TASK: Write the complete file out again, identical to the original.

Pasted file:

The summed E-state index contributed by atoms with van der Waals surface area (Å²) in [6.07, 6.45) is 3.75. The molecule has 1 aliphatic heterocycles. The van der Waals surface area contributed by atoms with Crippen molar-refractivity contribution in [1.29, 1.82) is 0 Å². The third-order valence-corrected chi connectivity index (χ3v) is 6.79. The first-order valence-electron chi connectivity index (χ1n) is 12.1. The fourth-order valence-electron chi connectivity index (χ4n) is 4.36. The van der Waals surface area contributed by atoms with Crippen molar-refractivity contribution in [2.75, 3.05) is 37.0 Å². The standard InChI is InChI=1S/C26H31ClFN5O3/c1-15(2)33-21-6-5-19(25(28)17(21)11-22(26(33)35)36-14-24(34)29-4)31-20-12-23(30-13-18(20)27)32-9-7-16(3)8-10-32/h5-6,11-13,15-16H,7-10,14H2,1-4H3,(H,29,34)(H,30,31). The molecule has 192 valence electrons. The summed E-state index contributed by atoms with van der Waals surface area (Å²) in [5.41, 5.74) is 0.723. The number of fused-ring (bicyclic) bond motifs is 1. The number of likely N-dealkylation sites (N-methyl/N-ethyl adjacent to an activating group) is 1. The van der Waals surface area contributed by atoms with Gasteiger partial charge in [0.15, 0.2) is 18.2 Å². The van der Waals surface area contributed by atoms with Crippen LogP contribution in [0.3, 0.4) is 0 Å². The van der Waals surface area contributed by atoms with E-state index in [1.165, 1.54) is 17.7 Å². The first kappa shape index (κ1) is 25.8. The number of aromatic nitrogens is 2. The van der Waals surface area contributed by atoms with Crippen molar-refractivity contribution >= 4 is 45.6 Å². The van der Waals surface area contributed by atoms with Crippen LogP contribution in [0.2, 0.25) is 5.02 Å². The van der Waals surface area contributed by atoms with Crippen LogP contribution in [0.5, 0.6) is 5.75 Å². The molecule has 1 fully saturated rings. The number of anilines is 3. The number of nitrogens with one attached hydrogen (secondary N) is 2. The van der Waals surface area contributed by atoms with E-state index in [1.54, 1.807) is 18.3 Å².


The summed E-state index contributed by atoms with van der Waals surface area (Å²) in [6.07, 6.45) is 3.75. The molecule has 1 aliphatic heterocycles. The van der Waals surface area contributed by atoms with Crippen molar-refractivity contribution in [1.29, 1.82) is 0 Å². The third-order valence-corrected chi connectivity index (χ3v) is 6.79. The first-order valence-electron chi connectivity index (χ1n) is 12.1. The fourth-order valence-electron chi connectivity index (χ4n) is 4.36. The van der Waals surface area contributed by atoms with Crippen molar-refractivity contribution in [2.75, 3.05) is 37.0 Å². The standard InChI is InChI=1S/C26H31ClFN5O3/c1-15(2)33-21-6-5-19(25(28)17(21)11-22(26(33)35)36-14-24(34)29-4)31-20-12-23(30-13-18(20)27)32-9-7-16(3)8-10-32/h5-6,11-13,15-16H,7-10,14H2,1-4H3,(H,29,34)(H,30,31). The molecule has 192 valence electrons. The summed E-state index contributed by atoms with van der Waals surface area (Å²) in [5.41, 5.74) is 0.723. The number of fused-ring (bicyclic) bond motifs is 1. The number of likely N-dealkylation sites (N-methyl/N-ethyl adjacent to an activating group) is 1. The van der Waals surface area contributed by atoms with Gasteiger partial charge in [0.15, 0.2) is 18.2 Å². The van der Waals surface area contributed by atoms with Crippen LogP contribution in [0.3, 0.4) is 0 Å². The van der Waals surface area contributed by atoms with E-state index in [1.165, 1.54) is 17.7 Å². The first kappa shape index (κ1) is 25.8. The number of aromatic nitrogens is 2. The van der Waals surface area contributed by atoms with Crippen molar-refractivity contribution >= 4 is 45.6 Å². The van der Waals surface area contributed by atoms with Crippen LogP contribution in [0.2, 0.25) is 5.02 Å². The van der Waals surface area contributed by atoms with Crippen LogP contribution in [0.5, 0.6) is 5.75 Å². The molecule has 1 fully saturated rings. The number of anilines is 3. The number of nitrogens with one attached hydrogen (secondary N) is 2. The van der Waals surface area contributed by atoms with E-state index in [1.54, 1.807) is 18.3 Å².